The BBC’s Lime Grove Studios in Shepherd’s Bush officially opened on 21 May 1950. The site had started out as film studios, first for Gaumont and later for Gainsborough and then Rank Film Studios, from whom the BBC purchased the complex for £230,000 to fulfil the needs of the fast-expanding television service in the 1950s.
Although it was later overshadowed by the purpose-built Television Centre, it was a much-loved creative hub, originating many important programmes and pioneering colour broadcasting.
Broadcasts from Lime Grove began with an opening ceremony performed by Mrs Clement Attlee before Children’s Hour got underway. Ali Muffin and the Four Thieves was the first programme.
The studio was a centre for children’s programmes and originated The Flowerpot Men, Andy Pandy and Captain Pugwash. Other programmes made at Lime Grove over the years included The Grove Family, Doctor Who, Quatermass II, Dixon of Dock Green, Tonight, Nationwide, Newsnight and Panorama.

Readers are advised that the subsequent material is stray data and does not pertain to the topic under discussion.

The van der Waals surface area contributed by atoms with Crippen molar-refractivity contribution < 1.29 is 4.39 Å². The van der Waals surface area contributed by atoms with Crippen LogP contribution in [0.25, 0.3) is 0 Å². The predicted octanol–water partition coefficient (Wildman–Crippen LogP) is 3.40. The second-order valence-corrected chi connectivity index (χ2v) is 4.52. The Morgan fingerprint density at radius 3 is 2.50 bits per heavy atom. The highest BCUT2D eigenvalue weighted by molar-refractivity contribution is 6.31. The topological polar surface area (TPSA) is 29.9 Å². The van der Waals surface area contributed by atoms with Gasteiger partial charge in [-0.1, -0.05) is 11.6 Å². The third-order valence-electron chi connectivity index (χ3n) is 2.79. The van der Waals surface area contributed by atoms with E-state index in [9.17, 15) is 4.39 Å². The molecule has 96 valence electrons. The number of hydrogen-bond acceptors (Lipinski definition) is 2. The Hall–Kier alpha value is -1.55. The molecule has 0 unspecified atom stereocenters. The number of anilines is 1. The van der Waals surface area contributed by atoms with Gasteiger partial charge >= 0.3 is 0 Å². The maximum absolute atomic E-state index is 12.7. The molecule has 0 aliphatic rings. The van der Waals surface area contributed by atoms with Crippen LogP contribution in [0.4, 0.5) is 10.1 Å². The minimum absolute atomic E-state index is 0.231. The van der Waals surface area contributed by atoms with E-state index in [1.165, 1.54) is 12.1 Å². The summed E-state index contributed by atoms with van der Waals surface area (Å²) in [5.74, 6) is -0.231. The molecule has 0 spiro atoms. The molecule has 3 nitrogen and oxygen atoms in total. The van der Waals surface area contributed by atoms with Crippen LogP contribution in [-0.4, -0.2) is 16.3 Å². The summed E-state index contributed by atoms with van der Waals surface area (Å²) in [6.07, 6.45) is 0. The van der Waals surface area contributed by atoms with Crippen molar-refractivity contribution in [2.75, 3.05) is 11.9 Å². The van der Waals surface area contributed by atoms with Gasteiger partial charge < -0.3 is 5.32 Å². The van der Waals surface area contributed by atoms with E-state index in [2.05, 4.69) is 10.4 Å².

The facilities became increasingly unfit for purpose and the BBC vacated Lime Grove in 1991 to consolidate television production up the road in Television Centre. The final programme to be broadcast from the studios was an edition of the arts magazine, The Late Show which featured a high-speed journey around the building, and ended with a sequence where presenter Cliff Michelmore ceremonially pulled the plug on the television camera.
The studios were demolished after the BBC moved out and there is now a housing estate on the site, but it has been marked by a BBC History blue plaque.
In 2011 the BBC recreated the heyday of Lime Grove with the drama The Hour, which featured a groundbreaking 1950s current affairs programme like Tonight.